United States Votes Against UN Condemning Death Penalty for Gay People


The United Nations Human Rights Council (UNHRC) voted to condemn the death penalty for "apostasy, blasphemy, adultery, and consensual same-sex relations", but the U.S. voted against it.

Why did US vote against the resolution? It's hardly a complicated position to say that while the USA continues to support a country's right to utilize capital punishment against its most egregious criminals, it does not consider being gay to be a crime (let alone a awful one) and as such condemns countries that kill their LGBT citizens.

Although the vote passed, the United States joined countries such as China, Iraq and Saudi Arabia in opposing the move.

The U.S. was one of the 13 nations that voted against the resolution, and there's been an outcry on social media, as well as some media outlets, saying the U.S.is in favor of the death penalty for the LGBT community. In 2016, the USA remained in the top ten among countries worldwide in terms of number of prisoners confirmed to have been executed, according to the Death Penalty Information Center. In a tweet, Haley said there was "NO vote by USUN that supported the death penalty for gay people", adding, "We have always fought for justice for the LGBT community".

When news broke that the United States had voted in opposition to the ban, queer activists were rightfully appalled. While the resolution does refer to various other times the death penalty has been condemned, the actual resolution's recommendations only address the discriminatory implementation of the death penalty. The Human Rights Campaign said the Trump administration showed a "blatant disregard" for the lives of homosexuals around the globe.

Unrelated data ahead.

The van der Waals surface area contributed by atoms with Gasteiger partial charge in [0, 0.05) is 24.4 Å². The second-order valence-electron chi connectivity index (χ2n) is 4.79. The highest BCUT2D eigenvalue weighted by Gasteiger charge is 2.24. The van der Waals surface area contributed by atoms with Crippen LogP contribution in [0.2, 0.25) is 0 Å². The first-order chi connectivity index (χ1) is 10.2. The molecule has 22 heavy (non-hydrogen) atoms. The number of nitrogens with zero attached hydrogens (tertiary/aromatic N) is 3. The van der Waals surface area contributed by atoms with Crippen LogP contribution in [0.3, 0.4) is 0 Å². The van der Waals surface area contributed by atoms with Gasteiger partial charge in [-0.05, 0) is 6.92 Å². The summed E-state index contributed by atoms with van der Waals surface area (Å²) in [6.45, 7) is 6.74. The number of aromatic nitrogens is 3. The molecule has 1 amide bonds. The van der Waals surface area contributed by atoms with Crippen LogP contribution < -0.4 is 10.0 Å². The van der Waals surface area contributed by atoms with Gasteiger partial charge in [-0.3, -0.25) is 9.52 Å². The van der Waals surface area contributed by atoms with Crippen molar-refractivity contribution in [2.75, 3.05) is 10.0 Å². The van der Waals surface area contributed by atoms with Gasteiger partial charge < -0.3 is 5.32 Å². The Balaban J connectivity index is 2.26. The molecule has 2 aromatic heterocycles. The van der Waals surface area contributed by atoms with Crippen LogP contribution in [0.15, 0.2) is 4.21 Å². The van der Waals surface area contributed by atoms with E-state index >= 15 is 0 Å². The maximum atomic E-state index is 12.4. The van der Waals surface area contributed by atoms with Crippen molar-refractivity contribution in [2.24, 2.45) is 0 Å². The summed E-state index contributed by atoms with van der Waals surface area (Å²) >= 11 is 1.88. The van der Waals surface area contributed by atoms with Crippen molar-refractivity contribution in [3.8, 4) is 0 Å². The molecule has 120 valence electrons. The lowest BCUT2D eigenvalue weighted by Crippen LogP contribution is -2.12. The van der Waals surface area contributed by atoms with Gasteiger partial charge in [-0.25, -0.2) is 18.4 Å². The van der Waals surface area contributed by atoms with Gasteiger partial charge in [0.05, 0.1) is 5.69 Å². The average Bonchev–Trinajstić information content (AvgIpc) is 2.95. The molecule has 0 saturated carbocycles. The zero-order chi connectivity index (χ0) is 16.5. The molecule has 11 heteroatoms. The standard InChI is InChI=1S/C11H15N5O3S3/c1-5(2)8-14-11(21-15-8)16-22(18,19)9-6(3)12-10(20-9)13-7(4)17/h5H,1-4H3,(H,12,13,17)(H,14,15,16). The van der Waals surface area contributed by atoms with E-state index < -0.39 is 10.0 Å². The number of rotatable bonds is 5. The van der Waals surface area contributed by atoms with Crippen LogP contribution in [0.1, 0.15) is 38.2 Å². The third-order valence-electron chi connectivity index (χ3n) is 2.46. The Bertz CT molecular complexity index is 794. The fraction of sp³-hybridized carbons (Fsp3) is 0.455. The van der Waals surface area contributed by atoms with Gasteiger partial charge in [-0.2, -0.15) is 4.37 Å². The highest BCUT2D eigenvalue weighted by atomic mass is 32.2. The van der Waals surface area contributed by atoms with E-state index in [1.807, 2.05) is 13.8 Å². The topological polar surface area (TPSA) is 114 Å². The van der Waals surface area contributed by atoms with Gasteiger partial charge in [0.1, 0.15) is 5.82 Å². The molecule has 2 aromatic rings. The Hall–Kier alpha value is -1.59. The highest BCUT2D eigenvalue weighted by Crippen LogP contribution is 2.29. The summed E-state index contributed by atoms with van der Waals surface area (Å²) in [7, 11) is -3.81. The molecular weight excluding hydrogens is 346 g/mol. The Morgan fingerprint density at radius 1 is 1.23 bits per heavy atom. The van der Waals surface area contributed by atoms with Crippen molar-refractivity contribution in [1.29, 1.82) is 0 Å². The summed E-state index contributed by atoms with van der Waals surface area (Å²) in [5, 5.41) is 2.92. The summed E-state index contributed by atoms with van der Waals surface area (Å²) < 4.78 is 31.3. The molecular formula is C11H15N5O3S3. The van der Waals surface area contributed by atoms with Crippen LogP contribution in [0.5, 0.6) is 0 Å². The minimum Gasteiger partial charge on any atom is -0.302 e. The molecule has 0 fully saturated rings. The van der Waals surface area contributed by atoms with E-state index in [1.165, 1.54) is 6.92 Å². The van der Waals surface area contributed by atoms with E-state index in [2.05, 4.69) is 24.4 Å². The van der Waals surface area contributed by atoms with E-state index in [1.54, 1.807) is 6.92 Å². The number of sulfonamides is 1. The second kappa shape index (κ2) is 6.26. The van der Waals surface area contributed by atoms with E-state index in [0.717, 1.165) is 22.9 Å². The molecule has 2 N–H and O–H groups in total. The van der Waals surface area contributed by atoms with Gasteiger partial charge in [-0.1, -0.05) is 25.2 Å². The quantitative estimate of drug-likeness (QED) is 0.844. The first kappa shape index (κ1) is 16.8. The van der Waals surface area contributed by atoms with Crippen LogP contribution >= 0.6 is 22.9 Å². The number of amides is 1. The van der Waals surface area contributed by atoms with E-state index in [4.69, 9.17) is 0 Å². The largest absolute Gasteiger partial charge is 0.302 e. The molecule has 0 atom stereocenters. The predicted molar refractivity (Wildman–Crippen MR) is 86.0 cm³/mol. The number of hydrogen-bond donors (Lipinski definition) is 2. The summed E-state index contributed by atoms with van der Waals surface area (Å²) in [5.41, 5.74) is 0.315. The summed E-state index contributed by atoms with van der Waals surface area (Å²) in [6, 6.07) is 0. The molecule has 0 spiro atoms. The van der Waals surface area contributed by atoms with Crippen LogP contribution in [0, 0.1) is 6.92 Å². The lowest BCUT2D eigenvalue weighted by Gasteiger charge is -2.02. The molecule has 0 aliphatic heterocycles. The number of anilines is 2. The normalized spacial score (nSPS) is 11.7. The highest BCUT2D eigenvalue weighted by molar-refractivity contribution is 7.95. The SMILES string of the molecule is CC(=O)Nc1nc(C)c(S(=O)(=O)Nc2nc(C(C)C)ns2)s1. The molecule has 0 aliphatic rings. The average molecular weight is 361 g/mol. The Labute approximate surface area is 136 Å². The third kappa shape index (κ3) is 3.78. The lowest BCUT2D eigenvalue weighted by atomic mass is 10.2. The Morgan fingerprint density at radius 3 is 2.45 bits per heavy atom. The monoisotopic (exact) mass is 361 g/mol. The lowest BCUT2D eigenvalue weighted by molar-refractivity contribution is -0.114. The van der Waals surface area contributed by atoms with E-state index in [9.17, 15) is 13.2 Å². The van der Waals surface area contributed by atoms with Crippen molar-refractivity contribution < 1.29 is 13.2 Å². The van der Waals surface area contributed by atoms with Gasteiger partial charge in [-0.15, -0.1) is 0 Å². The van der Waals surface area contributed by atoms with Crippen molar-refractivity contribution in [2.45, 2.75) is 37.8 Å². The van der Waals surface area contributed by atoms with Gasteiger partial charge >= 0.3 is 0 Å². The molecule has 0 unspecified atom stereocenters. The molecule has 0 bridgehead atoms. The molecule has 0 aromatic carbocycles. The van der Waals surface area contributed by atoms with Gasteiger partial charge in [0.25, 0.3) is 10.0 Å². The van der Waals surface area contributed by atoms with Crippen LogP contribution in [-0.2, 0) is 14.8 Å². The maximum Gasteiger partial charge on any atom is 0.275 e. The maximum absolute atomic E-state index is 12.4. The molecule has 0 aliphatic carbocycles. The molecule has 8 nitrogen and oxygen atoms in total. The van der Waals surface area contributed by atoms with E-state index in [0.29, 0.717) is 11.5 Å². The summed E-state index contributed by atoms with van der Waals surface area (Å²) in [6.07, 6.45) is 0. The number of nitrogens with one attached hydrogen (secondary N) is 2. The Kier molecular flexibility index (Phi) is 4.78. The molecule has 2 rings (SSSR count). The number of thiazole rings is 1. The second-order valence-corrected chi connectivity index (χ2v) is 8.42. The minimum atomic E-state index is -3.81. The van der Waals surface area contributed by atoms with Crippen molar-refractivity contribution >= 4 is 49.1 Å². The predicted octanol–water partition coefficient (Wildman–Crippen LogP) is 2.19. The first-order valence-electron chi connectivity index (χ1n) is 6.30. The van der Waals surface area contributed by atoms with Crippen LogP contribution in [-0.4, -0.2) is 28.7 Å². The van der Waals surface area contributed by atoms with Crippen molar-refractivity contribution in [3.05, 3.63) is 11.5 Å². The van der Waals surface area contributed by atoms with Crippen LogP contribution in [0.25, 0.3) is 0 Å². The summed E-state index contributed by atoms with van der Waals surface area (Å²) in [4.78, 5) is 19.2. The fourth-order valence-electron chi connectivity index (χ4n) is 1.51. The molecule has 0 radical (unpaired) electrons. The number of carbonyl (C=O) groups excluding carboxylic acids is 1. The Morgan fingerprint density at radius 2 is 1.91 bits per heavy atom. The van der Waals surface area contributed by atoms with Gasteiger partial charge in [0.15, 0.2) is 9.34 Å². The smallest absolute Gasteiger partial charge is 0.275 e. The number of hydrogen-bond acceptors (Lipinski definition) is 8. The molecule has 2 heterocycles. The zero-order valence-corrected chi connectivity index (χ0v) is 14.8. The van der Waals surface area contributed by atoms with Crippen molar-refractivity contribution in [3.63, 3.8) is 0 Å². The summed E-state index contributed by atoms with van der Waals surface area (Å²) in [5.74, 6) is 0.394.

The only difference in the most recent resolution, Angelo said, was a reference to a new United Nations secretary general's report saying the death penalty is used to target gays, people suspected of being gay and those in same-sex relationships.

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The resolution asked countries that have not yet abolished the death penalty to ensure that it is not "applied arbitrarily or in a discriminatory manner". If we included parts of Syria and Iraq occupied by ISIS, it rises to eight.

But an LGBT Republican group maintains characterizing the resolution as a measure against the death penalty for gays is off base. Last year, the USA was one of the top ten among countries to use the death penalty, according to the Death Penalty Information Centre.

As to the Second Protocol the resolution encourages countries to sign, it's already been signed by nearly all of Europe and South America, Australia, Canada, Mexico, and South Africa, among others.

The US State Department spokesperson Heather Nauert yesterday clarified their position.

The International Lesbian, Gay, Bisexual, Trans and Intersex Association (ILGA) claimed the tabled amendments were just an attempt to reduce the impact of the resolution.